The White House announced today that Richard Tapia, a Rice University mathematician and longtime champion of diversity in U.S. education, will receive the National Medal of Science from President Barack Obama.
The medal is the highest national honor for a U.S. scientist, but it won’t be the first White House honor for Tapia. He received the inaugural Presidential Award for Excellence in Science, Mathematics and Engineering Mentoring in 1996, the same year he earned a presidential appointment to the National Science Board, the nation’s highest scientific governing body.
“This National Medal of Science is wonderful recognition of someone who has had tremendous influence and dedication both in his field and beyond,” Rice President David Leebron said. “Richard is an extraordinary scientist and a great mathematician, but he’s also had a much bigger impact on the world.
“He’s helped make Rice a more diverse university, and he is recognized across the country as the person who has helped countless students, particularly Hispanic and African-American students, overcome obstacles and succeed in graduate studies in science, technology, engineering and mathematics.Â Many of these students now carry on his legacy at some of our great universities.”
Tapia joined Rice’s faculty in 1970. He is a University Professor — Rice’s highest rank — and the Maxfield-Oshman Professor in Engineering and a professor of computational and applied mathematics. He is also director of Rice’s Center for Excellence and Equity in Education.
The son of Mexican immigrants, Tapia grew up in Los Angeles and was the first member of his family to attend college. He excelled in math and science and went on to earn international acclaim for his research into numerical optimization methods, and that success led to his election to the National Academy of Engineering. Tapia has authored or co-authored two books and more than 100 mathematical research papers, and he is currently authoring a graduate-level textbook on the foundations of optimization.
“I never thought that this would happen,” Tapia said. “I am extremely honored. When I look at the list of the mathematicians, computer scientists and statisticians that have won the National Medal of Science, I’m totally humbled. The names on the list are just phenomenal.”
Tapia has directed or co-directed more underrepresented minority and women doctoral students in mathematics than anyone else in the country. Due partly to his influence, Rice’s Department of Computational and Applied Mathematics has graduated more than double the national average of both minority and female Ph.D. students for more than a decade.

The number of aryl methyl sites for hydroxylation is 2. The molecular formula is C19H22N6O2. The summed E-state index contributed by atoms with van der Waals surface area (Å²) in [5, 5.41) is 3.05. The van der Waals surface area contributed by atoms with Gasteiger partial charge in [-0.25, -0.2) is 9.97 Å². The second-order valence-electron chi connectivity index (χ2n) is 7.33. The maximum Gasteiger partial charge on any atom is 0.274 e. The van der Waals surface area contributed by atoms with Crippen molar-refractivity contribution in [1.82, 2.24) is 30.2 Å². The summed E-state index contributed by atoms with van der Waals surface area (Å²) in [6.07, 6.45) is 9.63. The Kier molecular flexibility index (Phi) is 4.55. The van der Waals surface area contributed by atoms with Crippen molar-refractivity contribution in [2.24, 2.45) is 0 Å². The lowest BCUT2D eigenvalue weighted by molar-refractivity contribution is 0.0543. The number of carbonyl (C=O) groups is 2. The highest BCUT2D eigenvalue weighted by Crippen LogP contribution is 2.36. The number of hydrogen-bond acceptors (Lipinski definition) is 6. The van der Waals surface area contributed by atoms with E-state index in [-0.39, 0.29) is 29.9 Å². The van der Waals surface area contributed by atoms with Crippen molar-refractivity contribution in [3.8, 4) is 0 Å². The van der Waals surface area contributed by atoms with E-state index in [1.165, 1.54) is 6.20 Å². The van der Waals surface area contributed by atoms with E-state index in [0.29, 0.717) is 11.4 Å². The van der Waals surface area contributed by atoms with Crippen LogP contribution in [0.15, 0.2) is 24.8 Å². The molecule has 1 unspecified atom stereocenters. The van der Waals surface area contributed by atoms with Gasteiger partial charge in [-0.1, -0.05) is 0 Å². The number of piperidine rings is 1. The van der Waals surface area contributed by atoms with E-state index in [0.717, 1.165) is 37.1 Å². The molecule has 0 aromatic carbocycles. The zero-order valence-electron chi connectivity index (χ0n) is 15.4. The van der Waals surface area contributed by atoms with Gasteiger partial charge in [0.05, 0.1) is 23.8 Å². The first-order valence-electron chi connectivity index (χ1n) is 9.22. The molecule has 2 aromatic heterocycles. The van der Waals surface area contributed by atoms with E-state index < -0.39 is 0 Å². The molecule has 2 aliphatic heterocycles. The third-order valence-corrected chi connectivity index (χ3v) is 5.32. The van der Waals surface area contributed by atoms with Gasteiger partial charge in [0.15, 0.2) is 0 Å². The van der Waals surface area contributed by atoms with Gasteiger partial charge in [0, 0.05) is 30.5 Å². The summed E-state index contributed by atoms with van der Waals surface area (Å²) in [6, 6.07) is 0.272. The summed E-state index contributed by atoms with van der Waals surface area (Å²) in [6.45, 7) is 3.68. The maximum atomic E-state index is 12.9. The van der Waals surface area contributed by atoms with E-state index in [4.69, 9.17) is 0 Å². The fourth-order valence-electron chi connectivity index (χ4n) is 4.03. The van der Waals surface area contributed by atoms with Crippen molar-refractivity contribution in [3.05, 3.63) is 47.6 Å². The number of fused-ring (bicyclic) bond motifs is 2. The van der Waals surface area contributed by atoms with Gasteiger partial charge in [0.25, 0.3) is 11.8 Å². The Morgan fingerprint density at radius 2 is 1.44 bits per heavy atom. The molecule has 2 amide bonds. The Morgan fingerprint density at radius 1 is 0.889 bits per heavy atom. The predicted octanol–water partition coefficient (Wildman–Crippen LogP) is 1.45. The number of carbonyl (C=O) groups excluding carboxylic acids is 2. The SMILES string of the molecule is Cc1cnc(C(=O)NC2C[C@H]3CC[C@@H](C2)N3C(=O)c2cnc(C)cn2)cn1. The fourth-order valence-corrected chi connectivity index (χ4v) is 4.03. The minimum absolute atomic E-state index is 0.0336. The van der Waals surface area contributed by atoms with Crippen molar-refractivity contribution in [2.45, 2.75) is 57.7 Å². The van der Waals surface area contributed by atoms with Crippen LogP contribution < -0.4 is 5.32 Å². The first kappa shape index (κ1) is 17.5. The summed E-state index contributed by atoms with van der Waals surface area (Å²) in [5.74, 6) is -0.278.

Tapia’s dedication to mentoring and his outspoken support for diversity in education have earned him numerous awards, including the Lifetime Mentor Award from the American Association for the Advancement of Science; the Distinguished Service to the Profession Award from the Society for Industrial and Applied Mathematics; the Distinguished Public Service Award from the American Mathematical Society; and the Distinguished Scientist Award from the Society for the Advancement of Chicanos and Native Americans in Science. He is the first academician to be named Hispanic Engineer of the Year by Hispanic Engineer Magazine.
Neal Lane, the Malcolm Gillis University Professor and senior fellow in science and technology policy at Rice’s Baker Institute for Public Policy, said the recognition of Tapia is well-deserved for his work in science and mentoring.
“Richard is being recognized for his work in optimization theory and numerical analysis as well as for his contributions to ensuring that women and underrepresented minorities can also have successful careers in mathematics and science,” said Lane, who is also former director of the National Science Foundation (NSF) and science adviser to President Bill Clinton. “President Obama’s selection of Richard for this high honor underscores the importance the president places on education and diversity in science, mathematics, engineering and technology.”
Established in 1959, the National Medal of Science is awarded by the president in recognition of outstanding contributions to knowledge in the physical, biological, mathematical, engineering, behavioral and social sciences. Recipients are selected by a 12-member committee of scientists and engineers that is appointed by the president and administered by the NSF.
The medal has been awarded to 468 people. A database of past recipients since 1962 is available at http://www.nsf.gov/od/nms/recipients.cfm.
Other Rice faculty who have received the National Medal of Science include chemist Frederick Rossini, who was awarded the medal in 1976 by President Jimmy Carter for contributions to basic reference knowledge in chemical thermodynamics, and former Rice president and chemist Norman Hackerman, who was chairman of the Welch Foundation’s Scientific Advisory Board when he was presented the medal by President Bill Clinton in 1993 for his contributions to electrochemistry, higher education and science. Rice alumni who have received this honor include James Gunn ’61, who was presented the medal by Obama in 2009 for his design of many of the most influential telescopes and instruments in astronomy, and Dennis Sullivan ’63, who was presented the medal by President George W. Bush in 2004 for his work on algebraic topology, quantum field theory and string theory.
Tapia will receive the medal at a White House ceremony in October.